Sorokin was born a peasant in Russia in 1889, was strongly influenced by Tolstoy and because of his political activism was imprisoned by both the tsar as well as the Bolsheviks, who sentenced him to death.  Somehow he was released from prison and was able to emigrate to the US. He learned from these experiences, and he went on to write, “Hate begets hate, violence engenders violence, hypocrisy is answered by hypocrisy, war generates war, and love creates love.” (He founded the Sociology Department at Harvard, is highly regarded by social conservatives, and has been quoted by Mike Pence.) 

Ukraine is not allowing men between the ages of 18 and 60 to leave the country with their families, because it expects them to stay and fight. 68,000 have petitioned the government to allow men to leave the country, and the government is ignoring that call. Russia’s conscientious objector provisions are problematic (as are CO provisions almost everywhere) but at least they exist. Friends House (Quaker) in Moscow provides help to Russian conscientious objectors. The Orthodox Peace Fellowship is translating information about conscientious objection into Russian and doing their best to circulate it throughout Russia. And the leader of the Ukrainian pacifist movement is alive and active in Kyiv. But the US media focuses on the obscene amount of military weaponry that the Biden administration is sending to Ukraine.

The leader of the Ukrainian Pacifist Movement reports everyone there is being indoctrinated with militarism, any objection is considered criminal intent, people are bullied if they call for peace, and 16,000 have been sentenced for avoiding conscription or registration for conscription.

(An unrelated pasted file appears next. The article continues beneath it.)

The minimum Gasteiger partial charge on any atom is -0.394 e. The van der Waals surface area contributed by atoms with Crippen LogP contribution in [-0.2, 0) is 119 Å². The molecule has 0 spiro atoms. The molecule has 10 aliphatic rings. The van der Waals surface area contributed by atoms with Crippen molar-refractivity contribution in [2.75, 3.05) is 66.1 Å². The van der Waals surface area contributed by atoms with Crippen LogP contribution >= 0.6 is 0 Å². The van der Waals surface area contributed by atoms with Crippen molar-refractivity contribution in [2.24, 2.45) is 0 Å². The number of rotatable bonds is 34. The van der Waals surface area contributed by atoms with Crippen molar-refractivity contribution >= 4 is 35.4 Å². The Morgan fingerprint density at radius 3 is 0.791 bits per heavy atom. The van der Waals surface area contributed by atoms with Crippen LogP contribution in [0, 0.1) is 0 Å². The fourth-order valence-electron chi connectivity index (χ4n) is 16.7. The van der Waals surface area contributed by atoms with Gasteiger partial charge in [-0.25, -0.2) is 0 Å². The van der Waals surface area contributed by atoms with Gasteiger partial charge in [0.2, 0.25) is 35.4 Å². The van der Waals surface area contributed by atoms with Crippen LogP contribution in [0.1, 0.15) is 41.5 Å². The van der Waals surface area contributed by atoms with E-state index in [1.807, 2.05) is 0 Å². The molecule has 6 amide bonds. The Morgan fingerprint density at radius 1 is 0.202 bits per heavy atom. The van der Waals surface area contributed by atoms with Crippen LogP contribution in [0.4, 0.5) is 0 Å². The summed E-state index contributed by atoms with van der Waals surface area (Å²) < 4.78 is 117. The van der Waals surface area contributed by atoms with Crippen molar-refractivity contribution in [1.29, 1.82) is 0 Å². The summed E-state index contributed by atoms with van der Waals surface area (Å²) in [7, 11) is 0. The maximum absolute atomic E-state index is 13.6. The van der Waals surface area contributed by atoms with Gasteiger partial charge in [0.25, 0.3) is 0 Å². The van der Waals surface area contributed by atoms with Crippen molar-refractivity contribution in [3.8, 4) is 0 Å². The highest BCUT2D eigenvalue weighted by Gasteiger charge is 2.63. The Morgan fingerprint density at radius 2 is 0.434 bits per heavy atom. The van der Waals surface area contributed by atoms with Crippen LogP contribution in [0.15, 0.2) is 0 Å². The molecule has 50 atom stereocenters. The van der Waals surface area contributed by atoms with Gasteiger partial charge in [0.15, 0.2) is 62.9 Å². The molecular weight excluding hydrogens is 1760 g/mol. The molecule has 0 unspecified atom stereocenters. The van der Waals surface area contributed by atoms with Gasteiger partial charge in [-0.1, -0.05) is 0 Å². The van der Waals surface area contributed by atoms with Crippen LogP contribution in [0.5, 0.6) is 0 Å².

The Rev. Dr. Martin Luther King Jr had it right when he said, “The ultimate weakness of violence is that it is a descending spiral, begetting the very thing it seeks to destroy. Instead of diminishing evil, it multiplies it. . . .Returning violence for violence multiplies violence, adding deeper darkness to a night already devoid of stars. Darkness cannot drive out darkness: only light can do that. Hate cannot drive out hate: only love can do that. The beauty of nonviolence is that in its own way and in its own time it seeks to break the chain reaction of evil.”

So I’m longing for a way to express this and be heard in our war mongering culture.

Imagine…if, instead of rallying his country to arms President Zelenskyy had rallied his country to welcome the Russian troops with open arms, feed them, provide them with medical care if needed, allow them to use their phones to call home (as some did without the urging of their leader), and say, “Welcome to UKRAINE. We are not Russia, but we wish you no ill will.” The charisma of Zelenskyy would have ensured that this response by Ukrainians would be even more widespread than it has been. 

We don’t know what would have happened. But I believe there would have been far less bloodshed and destruction, and the solidarity of the Ukrainian people in refusing to accept Moscow’s rule would mean that Russia really couldn’t control Ukraine.

I believe in the power of nonviolent resistance to the core of my being. I believed in it back when I faced my draft board during the Vietnam War, and I believe in it now. Dr. King called it “soul force.” Gandhi called it “satyagraha” which translates as truth force. It’s also what Jesus taught.